Though I am sure the Labour Party will get most of the extra votes when we finally obey the ECHR order to restore the ballot to prisoners, that's not what the Left is up to. Nor are they claiming the credit for business-peoples' work just to damage our self-esteem. They are establishing as a 'given' in all political thought and policy-making the Marxist notion that individuals are mere flotsam on the tides of historical inevitability. They can only treat us as eggs to be callously cracked in their great steaming omelette of statism if they can convince themselves that we are trivial; that what we think, say and do and the choices we make don't matter. In short, that we are nothing in their great scheme of things.

To achieve the kind of sociopathic vileness that led their hero Hobsbawm (close family friend of the Millibands) to believe that twenty million deaths under Soviet rule would have been justified had the proposed communist utopia been created, or that it was sensible to drop a nuclear bomb on Israel (there's no anti-semite to rival a Marxist Jew) you need to reduce humans to ciphers. And to convince men and women that this is acceptable; that they really are mere pawns in a game that matters far more than the sacrifices made of them, you need to control their thoughts. It is no coincidence that the Left cannot abide the expression of non-Left views. It is not for nothing that they actively seek to make people fearful of non-Left thoughts. It is a Marxist necessity.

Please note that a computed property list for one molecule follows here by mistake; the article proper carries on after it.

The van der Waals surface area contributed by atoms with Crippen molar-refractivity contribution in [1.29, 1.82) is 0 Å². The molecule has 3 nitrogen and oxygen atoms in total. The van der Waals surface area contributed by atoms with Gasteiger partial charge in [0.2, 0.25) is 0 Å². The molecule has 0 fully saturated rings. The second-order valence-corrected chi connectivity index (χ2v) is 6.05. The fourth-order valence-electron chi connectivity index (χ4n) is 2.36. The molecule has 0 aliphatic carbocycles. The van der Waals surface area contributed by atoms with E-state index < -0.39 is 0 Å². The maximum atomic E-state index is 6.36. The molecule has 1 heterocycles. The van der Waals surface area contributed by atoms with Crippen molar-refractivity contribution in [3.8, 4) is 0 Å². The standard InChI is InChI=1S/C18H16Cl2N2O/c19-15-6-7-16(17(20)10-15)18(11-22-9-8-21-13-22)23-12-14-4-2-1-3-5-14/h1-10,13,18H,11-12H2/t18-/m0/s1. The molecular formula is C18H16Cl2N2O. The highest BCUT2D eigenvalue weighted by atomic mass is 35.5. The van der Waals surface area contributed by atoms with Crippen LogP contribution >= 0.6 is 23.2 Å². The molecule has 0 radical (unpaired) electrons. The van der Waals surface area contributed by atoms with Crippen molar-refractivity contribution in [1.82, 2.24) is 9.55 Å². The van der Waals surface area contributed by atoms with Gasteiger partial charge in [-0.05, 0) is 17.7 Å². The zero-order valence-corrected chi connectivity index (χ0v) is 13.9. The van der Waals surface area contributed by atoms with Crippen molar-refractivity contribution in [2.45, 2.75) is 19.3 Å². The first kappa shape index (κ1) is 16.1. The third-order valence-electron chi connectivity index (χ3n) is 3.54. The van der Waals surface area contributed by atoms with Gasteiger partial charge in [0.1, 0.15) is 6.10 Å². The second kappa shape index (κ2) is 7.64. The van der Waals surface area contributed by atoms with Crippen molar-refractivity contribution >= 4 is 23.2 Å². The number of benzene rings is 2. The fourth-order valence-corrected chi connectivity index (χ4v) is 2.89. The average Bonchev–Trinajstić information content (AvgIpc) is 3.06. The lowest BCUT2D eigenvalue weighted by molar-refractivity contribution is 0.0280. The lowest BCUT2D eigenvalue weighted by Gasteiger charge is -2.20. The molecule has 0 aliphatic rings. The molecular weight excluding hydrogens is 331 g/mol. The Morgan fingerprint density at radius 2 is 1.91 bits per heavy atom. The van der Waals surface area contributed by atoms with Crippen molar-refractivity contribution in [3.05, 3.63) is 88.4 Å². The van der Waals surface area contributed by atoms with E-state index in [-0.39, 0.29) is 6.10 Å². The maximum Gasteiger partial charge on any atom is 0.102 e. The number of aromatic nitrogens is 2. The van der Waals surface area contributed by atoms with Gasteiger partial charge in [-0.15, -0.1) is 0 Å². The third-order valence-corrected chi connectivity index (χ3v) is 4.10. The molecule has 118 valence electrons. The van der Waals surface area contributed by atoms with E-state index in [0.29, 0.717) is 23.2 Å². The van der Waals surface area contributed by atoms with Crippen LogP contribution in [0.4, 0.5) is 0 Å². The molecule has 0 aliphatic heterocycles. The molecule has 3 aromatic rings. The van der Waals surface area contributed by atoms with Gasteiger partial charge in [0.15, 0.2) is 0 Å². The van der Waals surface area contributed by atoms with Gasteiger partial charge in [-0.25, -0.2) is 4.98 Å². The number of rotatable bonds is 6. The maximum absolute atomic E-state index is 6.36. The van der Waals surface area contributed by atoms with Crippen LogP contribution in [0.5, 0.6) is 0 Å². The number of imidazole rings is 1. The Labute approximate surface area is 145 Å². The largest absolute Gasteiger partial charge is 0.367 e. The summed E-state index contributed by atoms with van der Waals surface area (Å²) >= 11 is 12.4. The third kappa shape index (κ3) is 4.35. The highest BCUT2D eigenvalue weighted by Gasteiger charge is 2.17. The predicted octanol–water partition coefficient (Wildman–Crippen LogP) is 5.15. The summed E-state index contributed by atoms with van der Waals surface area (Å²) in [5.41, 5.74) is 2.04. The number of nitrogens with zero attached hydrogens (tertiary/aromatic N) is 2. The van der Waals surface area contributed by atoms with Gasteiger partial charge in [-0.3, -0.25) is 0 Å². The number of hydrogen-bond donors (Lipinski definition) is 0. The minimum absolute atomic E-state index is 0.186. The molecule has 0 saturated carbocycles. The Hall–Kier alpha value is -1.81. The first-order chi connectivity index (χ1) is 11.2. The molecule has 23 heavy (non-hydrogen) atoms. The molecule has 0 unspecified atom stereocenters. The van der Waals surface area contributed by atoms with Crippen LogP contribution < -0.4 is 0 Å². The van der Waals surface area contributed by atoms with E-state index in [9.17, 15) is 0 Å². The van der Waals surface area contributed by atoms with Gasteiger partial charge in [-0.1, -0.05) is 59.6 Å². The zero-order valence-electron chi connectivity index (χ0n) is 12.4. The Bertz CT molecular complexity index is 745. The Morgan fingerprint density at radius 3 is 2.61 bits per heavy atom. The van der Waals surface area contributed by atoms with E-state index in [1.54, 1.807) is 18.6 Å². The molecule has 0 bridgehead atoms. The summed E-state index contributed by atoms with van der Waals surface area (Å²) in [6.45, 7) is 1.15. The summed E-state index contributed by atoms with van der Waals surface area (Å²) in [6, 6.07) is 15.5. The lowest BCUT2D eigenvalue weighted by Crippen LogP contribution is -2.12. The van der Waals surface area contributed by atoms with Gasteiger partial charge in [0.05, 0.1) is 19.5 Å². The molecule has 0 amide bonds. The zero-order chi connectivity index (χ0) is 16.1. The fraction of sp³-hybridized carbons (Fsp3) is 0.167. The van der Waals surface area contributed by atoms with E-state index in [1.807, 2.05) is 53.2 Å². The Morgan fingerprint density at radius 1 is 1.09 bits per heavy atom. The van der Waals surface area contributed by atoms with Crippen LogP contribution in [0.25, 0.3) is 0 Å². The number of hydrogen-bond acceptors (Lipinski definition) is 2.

If our free will is irrelevant, our achievements mere luck and our wickedness attributable to our circumstances, then they are fully justified in using the immense power of the state to shape 'social forces', regardless of the human cost.